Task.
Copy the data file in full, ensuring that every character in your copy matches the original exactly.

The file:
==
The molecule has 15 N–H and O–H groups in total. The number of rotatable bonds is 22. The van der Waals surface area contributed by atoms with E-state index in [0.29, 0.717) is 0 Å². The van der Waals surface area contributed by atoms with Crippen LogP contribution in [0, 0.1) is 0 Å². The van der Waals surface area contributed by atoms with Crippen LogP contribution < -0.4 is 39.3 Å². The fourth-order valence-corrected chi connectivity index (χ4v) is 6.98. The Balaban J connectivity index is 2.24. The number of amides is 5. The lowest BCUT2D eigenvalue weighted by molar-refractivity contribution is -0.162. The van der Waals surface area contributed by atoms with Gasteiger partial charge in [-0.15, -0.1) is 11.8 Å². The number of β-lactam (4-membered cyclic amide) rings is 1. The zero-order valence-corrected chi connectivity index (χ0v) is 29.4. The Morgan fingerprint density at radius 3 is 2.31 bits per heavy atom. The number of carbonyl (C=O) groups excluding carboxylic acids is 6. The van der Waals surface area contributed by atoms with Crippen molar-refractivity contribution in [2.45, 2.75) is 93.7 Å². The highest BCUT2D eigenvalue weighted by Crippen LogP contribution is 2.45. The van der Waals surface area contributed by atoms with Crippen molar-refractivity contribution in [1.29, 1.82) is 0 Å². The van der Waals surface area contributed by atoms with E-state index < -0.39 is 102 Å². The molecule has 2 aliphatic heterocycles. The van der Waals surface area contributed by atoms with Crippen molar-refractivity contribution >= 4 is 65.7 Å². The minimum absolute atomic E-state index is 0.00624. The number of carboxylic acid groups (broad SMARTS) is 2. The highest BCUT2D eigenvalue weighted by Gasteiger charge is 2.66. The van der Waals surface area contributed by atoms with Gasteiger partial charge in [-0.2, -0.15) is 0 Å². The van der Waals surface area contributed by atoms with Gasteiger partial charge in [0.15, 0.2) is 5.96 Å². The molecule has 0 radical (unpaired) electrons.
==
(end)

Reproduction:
The molecule has 15 N–H and O–H groups in total. The number of rotatable bonds is 22. The van der Waals surface area contributed by atoms with E-state index in [0.29, 0.717) is 0 Å². The van der Waals surface area contributed by atoms with Crippen LogP contribution in [0, 0.1) is 0 Å². The van der Waals surface area contributed by atoms with Crippen LogP contribution < -0.4 is 39.3 Å². The fourth-order valence-corrected chi connectivity index (χ4v) is 6.98. The Balaban J connectivity index is 2.24. The number of amides is 5. The lowest BCUT2D eigenvalue weighted by molar-refractivity contribution is -0.162. The van der Waals surface area contributed by atoms with Gasteiger partial charge in [-0.15, -0.1) is 11.8 Å². The number of β-lactam (4-membered cyclic amide) rings is 1. The zero-order valence-corrected chi connectivity index (χ0v) is 29.4. The Morgan fingerprint density at radius 3 is 2.31 bits per heavy atom. The number of carbonyl (C=O) groups excluding carboxylic acids is 6. The van der Waals surface area contributed by atoms with Crippen molar-refractivity contribution in [2.45, 2.75) is 93.7 Å². The highest BCUT2D eigenvalue weighted by Crippen LogP contribution is 2.45. The van der Waals surface area contributed by atoms with Crippen molar-refractivity contribution in [1.29, 1.82) is 0 Å². The van der Waals surface area contributed by atoms with E-state index < -0.39 is 102 Å². The molecule has 2 aliphatic heterocycles. The van der Waals surface area contributed by atoms with Crippen molar-refractivity contribution >= 4 is 65.7 Å². The minimum absolute atomic E-state index is 0.00624. The number of carboxylic acid groups (broad SMARTS) is 2. The highest BCUT2D eigenvalue weighted by Gasteiger charge is 2.66. The van der Waals surface area contributed by atoms with Gasteiger partial charge in [-0.2, -0.15) is 0 Å². The van der Waals surface area contributed by atoms with Gasteiger partial charge in [0.15, 0.2) is 5.96 Å². The molecule has 0 radical (unpaired) electrons.